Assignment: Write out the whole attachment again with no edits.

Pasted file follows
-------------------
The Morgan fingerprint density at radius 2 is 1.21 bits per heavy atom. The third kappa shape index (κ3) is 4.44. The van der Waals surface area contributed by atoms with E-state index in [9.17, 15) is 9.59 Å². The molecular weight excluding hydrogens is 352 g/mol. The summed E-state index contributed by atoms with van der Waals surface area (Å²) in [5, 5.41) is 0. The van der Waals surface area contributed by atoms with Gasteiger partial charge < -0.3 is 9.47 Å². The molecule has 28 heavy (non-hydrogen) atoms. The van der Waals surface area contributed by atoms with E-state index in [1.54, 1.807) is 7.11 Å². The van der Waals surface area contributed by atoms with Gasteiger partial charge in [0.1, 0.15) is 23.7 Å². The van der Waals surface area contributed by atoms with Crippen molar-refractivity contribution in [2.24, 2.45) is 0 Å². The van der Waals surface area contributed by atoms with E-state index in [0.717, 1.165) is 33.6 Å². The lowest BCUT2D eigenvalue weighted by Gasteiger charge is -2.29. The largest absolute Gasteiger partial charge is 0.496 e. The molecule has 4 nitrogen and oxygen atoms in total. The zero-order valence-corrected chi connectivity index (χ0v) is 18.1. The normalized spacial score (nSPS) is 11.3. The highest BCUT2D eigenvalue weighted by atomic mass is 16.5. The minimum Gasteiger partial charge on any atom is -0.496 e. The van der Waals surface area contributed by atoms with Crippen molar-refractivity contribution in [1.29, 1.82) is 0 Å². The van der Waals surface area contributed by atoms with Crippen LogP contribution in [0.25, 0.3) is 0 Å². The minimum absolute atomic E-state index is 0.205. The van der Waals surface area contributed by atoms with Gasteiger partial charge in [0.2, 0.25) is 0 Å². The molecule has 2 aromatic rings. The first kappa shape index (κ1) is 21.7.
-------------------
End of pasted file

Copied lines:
The Morgan fingerprint density at radius 2 is 1.21 bits per heavy atom. The third kappa shape index (κ3) is 4.44. The van der Waals surface area contributed by atoms with E-state index in [9.17, 15) is 9.59 Å². The molecular weight excluding hydrogens is 352 g/mol. The summed E-state index contributed by atoms with van der Waals surface area (Å²) in [5, 5.41) is 0. The van der Waals surface area contributed by atoms with Gasteiger partial charge < -0.3 is 9.47 Å². The molecule has 28 heavy (non-hydrogen) atoms. The van der Waals surface area contributed by atoms with E-state index in [1.54, 1.807) is 7.11 Å². The van der Waals surface area contributed by atoms with Gasteiger partial charge in [0.1, 0.15) is 23.7 Å². The van der Waals surface area contributed by atoms with Crippen molar-refractivity contribution in [2.24, 2.45) is 0 Å². The van der Waals surface area contributed by atoms with E-state index in [0.717, 1.165) is 33.6 Å². The lowest BCUT2D eigenvalue weighted by Gasteiger charge is -2.29. The largest absolute Gasteiger partial charge is 0.496 e. The molecule has 4 nitrogen and oxygen atoms in total. The zero-order valence-corrected chi connectivity index (χ0v) is 18.1. The normalized spacial score (nSPS) is 11.3. The highest BCUT2D eigenvalue weighted by atomic mass is 16.5. The minimum Gasteiger partial charge on any atom is -0.496 e. The van der Waals surface area contributed by atoms with Crippen molar-refractivity contribution in [1.29, 1.82) is 0 Å². The van der Waals surface area contributed by atoms with Crippen LogP contribution in [0.25, 0.3) is 0 Å². The minimum absolute atomic E-state index is 0.205. The van der Waals surface area contributed by atoms with Gasteiger partial charge in [0.2, 0.25) is 0 Å². The molecule has 2 aromatic rings. The first kappa shape index (κ1) is 21.7.